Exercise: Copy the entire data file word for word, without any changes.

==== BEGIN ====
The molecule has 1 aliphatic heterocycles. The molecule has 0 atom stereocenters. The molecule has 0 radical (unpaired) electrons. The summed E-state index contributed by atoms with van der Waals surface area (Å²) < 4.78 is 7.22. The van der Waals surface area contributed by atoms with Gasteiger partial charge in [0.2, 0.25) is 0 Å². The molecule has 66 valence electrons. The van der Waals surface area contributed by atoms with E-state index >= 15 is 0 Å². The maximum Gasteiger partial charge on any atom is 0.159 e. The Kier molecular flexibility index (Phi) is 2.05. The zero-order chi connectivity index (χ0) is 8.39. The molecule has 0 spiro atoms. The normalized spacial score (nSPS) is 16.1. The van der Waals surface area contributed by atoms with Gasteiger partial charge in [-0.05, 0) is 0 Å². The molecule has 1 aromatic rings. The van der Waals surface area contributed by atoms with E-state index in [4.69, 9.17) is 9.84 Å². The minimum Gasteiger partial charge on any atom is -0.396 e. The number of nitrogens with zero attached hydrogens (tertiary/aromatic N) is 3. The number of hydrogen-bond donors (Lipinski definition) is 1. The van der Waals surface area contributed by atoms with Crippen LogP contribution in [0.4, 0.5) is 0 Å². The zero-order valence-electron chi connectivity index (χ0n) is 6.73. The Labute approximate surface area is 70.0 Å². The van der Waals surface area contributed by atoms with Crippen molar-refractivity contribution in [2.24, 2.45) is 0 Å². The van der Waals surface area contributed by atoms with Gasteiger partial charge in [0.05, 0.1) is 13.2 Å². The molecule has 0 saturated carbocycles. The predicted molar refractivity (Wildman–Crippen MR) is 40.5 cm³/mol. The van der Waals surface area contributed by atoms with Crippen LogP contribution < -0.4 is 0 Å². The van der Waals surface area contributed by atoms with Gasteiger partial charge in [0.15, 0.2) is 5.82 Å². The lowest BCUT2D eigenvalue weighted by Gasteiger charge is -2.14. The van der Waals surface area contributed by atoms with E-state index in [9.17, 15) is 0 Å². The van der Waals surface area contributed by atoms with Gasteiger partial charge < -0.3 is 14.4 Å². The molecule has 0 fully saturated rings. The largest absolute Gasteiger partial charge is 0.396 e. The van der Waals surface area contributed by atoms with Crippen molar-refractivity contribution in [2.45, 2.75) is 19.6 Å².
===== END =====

The molecule has 1 aliphatic heterocycles. The molecule has 0 atom stereocenters. The molecule has 0 radical (unpaired) electrons. The summed E-state index contributed by atoms with van der Waals surface area (Å²) < 4.78 is 7.22. The van der Waals surface area contributed by atoms with Gasteiger partial charge in [0.2, 0.25) is 0 Å². The molecule has 66 valence electrons. The van der Waals surface area contributed by atoms with E-state index >= 15 is 0 Å². The maximum Gasteiger partial charge on any atom is 0.159 e. The Kier molecular flexibility index (Phi) is 2.05. The zero-order chi connectivity index (χ0) is 8.39. The molecule has 0 spiro atoms. The normalized spacial score (nSPS) is 16.1. The van der Waals surface area contributed by atoms with Gasteiger partial charge in [-0.05, 0) is 0 Å². The molecule has 1 aromatic rings. The van der Waals surface area contributed by atoms with E-state index in [4.69, 9.17) is 9.84 Å². The minimum Gasteiger partial charge on any atom is -0.396 e. The number of nitrogens with zero attached hydrogens (tertiary/aromatic N) is 3. The number of hydrogen-bond donors (Lipinski definition) is 1. The van der Waals surface area contributed by atoms with Crippen LogP contribution in [0.4, 0.5) is 0 Å². The zero-order valence-electron chi connectivity index (χ0n) is 6.73. The Labute approximate surface area is 70.0 Å². The van der Waals surface area contributed by atoms with Crippen molar-refractivity contribution in [2.24, 2.45) is 0 Å². The van der Waals surface area contributed by atoms with Gasteiger partial charge in [0.05, 0.1) is 13.2 Å². The molecule has 0 saturated carbocycles. The predicted molar refractivity (Wildman–Crippen MR) is 40.5 cm³/mol. The van der Waals surface area contributed by atoms with Crippen LogP contribution < -0.4 is 0 Å². The van der Waals surface area contributed by atoms with Gasteiger partial charge in [0.15, 0.2) is 5.82 Å². The lowest BCUT2D eigenvalue weighted by Gasteiger charge is -2.14. The van der Waals surface area contributed by atoms with E-state index in [9.17, 15) is 0 Å². The van der Waals surface area contributed by atoms with Gasteiger partial charge < -0.3 is 14.4 Å². The molecule has 0 fully saturated rings. The largest absolute Gasteiger partial charge is 0.396 e. The van der Waals surface area contributed by atoms with Crippen molar-refractivity contribution in [2.45, 2.75) is 19.6 Å².